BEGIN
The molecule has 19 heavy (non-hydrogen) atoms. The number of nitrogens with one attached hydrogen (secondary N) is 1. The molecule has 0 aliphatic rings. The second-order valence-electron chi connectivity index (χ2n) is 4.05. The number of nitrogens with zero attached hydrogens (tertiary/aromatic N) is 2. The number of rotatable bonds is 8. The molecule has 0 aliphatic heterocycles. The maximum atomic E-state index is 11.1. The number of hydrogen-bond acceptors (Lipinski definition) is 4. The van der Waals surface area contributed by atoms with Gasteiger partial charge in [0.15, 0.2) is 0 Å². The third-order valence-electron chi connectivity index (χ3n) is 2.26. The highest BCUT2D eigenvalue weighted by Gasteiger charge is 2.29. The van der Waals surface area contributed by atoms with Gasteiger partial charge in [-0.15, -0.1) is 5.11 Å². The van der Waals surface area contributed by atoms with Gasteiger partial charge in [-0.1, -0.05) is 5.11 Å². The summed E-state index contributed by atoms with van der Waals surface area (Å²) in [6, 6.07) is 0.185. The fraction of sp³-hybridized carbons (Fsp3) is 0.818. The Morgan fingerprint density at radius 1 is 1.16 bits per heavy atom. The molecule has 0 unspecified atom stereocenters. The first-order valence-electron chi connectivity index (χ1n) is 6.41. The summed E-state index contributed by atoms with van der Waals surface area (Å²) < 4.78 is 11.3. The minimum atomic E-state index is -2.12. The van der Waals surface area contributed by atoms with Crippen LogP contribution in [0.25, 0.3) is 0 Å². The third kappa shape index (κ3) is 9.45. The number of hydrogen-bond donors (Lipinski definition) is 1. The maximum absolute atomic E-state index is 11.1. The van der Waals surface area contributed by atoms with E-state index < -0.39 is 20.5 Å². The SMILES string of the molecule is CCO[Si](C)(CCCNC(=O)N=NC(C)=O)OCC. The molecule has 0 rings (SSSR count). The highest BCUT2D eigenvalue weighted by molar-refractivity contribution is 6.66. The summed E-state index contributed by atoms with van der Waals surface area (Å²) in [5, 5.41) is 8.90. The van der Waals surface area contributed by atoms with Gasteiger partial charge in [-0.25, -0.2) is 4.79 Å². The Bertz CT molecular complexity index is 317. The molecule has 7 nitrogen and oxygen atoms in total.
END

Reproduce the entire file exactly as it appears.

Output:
The molecule has 19 heavy (non-hydrogen) atoms. The number of nitrogens with one attached hydrogen (secondary N) is 1. The molecule has 0 aliphatic rings. The second-order valence-electron chi connectivity index (χ2n) is 4.05. The number of nitrogens with zero attached hydrogens (tertiary/aromatic N) is 2. The number of rotatable bonds is 8. The molecule has 0 aliphatic heterocycles. The maximum atomic E-state index is 11.1. The number of hydrogen-bond acceptors (Lipinski definition) is 4. The van der Waals surface area contributed by atoms with Gasteiger partial charge in [0.15, 0.2) is 0 Å². The third-order valence-electron chi connectivity index (χ3n) is 2.26. The highest BCUT2D eigenvalue weighted by Gasteiger charge is 2.29. The van der Waals surface area contributed by atoms with Gasteiger partial charge in [-0.15, -0.1) is 5.11 Å². The van der Waals surface area contributed by atoms with Gasteiger partial charge in [-0.1, -0.05) is 5.11 Å². The summed E-state index contributed by atoms with van der Waals surface area (Å²) in [6, 6.07) is 0.185. The fraction of sp³-hybridized carbons (Fsp3) is 0.818. The Morgan fingerprint density at radius 1 is 1.16 bits per heavy atom. The molecule has 0 unspecified atom stereocenters. The first-order valence-electron chi connectivity index (χ1n) is 6.41. The summed E-state index contributed by atoms with van der Waals surface area (Å²) < 4.78 is 11.3. The minimum atomic E-state index is -2.12. The van der Waals surface area contributed by atoms with Crippen LogP contribution in [0.25, 0.3) is 0 Å². The third kappa shape index (κ3) is 9.45. The number of hydrogen-bond donors (Lipinski definition) is 1. The maximum absolute atomic E-state index is 11.1. The van der Waals surface area contributed by atoms with E-state index < -0.39 is 20.5 Å². The SMILES string of the molecule is CCO[Si](C)(CCCNC(=O)N=NC(C)=O)OCC. The molecule has 0 rings (SSSR count). The highest BCUT2D eigenvalue weighted by molar-refractivity contribution is 6.66. The summed E-state index contributed by atoms with van der Waals surface area (Å²) in [5, 5.41) is 8.90. The van der Waals surface area contributed by atoms with Gasteiger partial charge in [-0.25, -0.2) is 4.79 Å². The Bertz CT molecular complexity index is 317. The molecule has 7 nitrogen and oxygen atoms in total.